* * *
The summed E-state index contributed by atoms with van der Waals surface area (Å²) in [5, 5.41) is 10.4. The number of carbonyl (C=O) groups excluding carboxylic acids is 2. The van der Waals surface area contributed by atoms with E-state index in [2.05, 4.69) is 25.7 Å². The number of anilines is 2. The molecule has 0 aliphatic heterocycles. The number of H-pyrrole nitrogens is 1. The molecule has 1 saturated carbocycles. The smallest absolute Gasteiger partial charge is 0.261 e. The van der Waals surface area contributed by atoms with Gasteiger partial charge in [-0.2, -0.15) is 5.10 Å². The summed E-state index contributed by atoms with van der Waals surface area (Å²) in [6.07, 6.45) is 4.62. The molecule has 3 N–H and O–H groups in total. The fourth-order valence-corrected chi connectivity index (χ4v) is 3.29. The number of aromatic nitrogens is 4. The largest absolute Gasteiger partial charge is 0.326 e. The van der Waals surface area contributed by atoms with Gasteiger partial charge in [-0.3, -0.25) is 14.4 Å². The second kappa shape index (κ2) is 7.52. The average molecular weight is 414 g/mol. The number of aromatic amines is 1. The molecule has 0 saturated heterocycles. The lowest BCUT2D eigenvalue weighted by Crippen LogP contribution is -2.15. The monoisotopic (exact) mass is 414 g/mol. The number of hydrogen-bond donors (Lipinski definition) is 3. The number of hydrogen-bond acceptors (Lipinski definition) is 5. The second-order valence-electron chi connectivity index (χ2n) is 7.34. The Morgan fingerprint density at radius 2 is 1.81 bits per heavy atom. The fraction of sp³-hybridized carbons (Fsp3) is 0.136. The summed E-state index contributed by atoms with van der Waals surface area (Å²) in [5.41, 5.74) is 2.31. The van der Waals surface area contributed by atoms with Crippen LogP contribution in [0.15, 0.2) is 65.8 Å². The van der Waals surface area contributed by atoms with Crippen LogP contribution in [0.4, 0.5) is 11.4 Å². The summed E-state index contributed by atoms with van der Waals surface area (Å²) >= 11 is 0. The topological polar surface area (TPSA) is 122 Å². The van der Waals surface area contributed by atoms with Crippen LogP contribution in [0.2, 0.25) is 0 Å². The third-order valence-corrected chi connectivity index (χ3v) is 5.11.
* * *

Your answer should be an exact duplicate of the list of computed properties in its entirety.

The summed E-state index contributed by atoms with van der Waals surface area (Å²) in [5, 5.41) is 10.4. The number of carbonyl (C=O) groups excluding carboxylic acids is 2. The van der Waals surface area contributed by atoms with E-state index in [2.05, 4.69) is 25.7 Å². The number of anilines is 2. The molecule has 0 aliphatic heterocycles. The number of H-pyrrole nitrogens is 1. The molecule has 1 saturated carbocycles. The smallest absolute Gasteiger partial charge is 0.261 e. The van der Waals surface area contributed by atoms with Gasteiger partial charge in [-0.2, -0.15) is 5.10 Å². The summed E-state index contributed by atoms with van der Waals surface area (Å²) in [6.07, 6.45) is 4.62. The molecule has 3 N–H and O–H groups in total. The fourth-order valence-corrected chi connectivity index (χ4v) is 3.29. The number of aromatic nitrogens is 4. The largest absolute Gasteiger partial charge is 0.326 e. The van der Waals surface area contributed by atoms with Gasteiger partial charge in [-0.3, -0.25) is 14.4 Å². The second kappa shape index (κ2) is 7.52. The average molecular weight is 414 g/mol. The number of aromatic amines is 1. The molecule has 0 saturated heterocycles. The lowest BCUT2D eigenvalue weighted by Crippen LogP contribution is -2.15. The monoisotopic (exact) mass is 414 g/mol. The number of hydrogen-bond donors (Lipinski definition) is 3. The number of hydrogen-bond acceptors (Lipinski definition) is 5. The second-order valence-electron chi connectivity index (χ2n) is 7.34. The Morgan fingerprint density at radius 2 is 1.81 bits per heavy atom. The fraction of sp³-hybridized carbons (Fsp3) is 0.136. The summed E-state index contributed by atoms with van der Waals surface area (Å²) in [5.41, 5.74) is 2.31. The van der Waals surface area contributed by atoms with Crippen LogP contribution in [0.15, 0.2) is 65.8 Å². The van der Waals surface area contributed by atoms with Crippen LogP contribution in [0.4, 0.5) is 11.4 Å². The summed E-state index contributed by atoms with van der Waals surface area (Å²) >= 11 is 0. The topological polar surface area (TPSA) is 122 Å². The van der Waals surface area contributed by atoms with Crippen LogP contribution in [0.2, 0.25) is 0 Å². The third-order valence-corrected chi connectivity index (χ3v) is 5.11.